PrintSyst.ai has launched its latest proprietary artificial intelligence (AI) engine which aims to improve the consistency and reliability of 3D printed parts. The 3DP AI-Perfecter is a pre-printing evaluation tool and has been designed to allow companies in the aerospace, defence and automotive industries to produce additively manufactured parts with greater repeatability and reduced labour, time and cost. It believes analysis of parts before the physical 3D printing to be crucial and a process that requires highly-skilled engineers to carry out, while also baring significant risks to a company's reputation should errors be made. PrintSyst has therefore spent the last couple of years focusing on artificial intelligence and leveraging the technology to create a platform that, the company claims, has enabled instant, automatic and accurate pre-printing part analysis that can save up to 99% of the preparation time and cost. "It is a scalable tool and using it is extremely user friendly and simple," commented Itamar Yona, PrintSyst's CEO. "We support multiple 3D printing technologies and our customers enjoy automatic AI-based printing recommendations.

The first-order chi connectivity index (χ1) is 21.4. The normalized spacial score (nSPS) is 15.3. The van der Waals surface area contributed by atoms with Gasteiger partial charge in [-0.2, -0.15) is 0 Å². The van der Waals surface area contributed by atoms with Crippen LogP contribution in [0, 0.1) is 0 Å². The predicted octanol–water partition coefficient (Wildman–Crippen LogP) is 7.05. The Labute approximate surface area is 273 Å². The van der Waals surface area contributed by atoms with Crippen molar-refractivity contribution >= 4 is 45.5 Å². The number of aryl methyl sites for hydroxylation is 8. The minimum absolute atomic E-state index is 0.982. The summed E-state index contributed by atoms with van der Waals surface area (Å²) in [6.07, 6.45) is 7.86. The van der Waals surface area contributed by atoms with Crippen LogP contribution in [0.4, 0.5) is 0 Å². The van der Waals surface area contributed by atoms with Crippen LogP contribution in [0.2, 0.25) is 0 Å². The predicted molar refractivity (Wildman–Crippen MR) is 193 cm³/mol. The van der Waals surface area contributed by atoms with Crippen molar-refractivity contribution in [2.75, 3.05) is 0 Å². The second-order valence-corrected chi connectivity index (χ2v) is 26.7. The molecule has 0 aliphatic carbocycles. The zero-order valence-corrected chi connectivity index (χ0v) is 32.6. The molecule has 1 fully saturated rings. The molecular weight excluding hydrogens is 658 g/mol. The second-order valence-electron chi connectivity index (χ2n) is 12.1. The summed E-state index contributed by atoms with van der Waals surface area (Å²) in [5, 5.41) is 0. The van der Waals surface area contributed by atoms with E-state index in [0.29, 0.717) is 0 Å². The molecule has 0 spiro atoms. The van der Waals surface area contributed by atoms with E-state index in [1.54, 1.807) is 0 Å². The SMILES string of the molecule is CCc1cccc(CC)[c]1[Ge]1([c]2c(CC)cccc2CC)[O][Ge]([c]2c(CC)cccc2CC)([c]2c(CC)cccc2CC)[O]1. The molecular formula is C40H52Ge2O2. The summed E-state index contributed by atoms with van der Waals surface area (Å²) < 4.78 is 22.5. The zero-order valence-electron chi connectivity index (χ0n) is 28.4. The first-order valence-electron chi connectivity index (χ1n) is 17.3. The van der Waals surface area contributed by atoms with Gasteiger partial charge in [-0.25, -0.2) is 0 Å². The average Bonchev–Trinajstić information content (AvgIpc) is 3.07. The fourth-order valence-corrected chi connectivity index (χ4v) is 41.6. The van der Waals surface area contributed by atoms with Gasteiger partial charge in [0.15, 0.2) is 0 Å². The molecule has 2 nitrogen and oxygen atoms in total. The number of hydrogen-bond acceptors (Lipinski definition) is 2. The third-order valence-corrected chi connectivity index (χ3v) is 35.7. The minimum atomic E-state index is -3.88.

A research team from the NYU Tandon School of Engineering has published a study that uncovers vulnerabilities in the production of carbon fiber reinforced 3D printed parts. The vulnerability is not related to the strength of the parts, but rather in protecting their toolpaths and preventing counterfeit parts. The ability to 3D print carbon fiber reinforced polymers is creating numerous exciting applications across the aerospace and industrial sectors, among others. The materials are advantageous for many reasons, but their strength-to-weight ratios and durability are most notable. However, the process of 3D printing these materials, and specifically the extrusion-based process, can actually reveal the construction of the part and its design.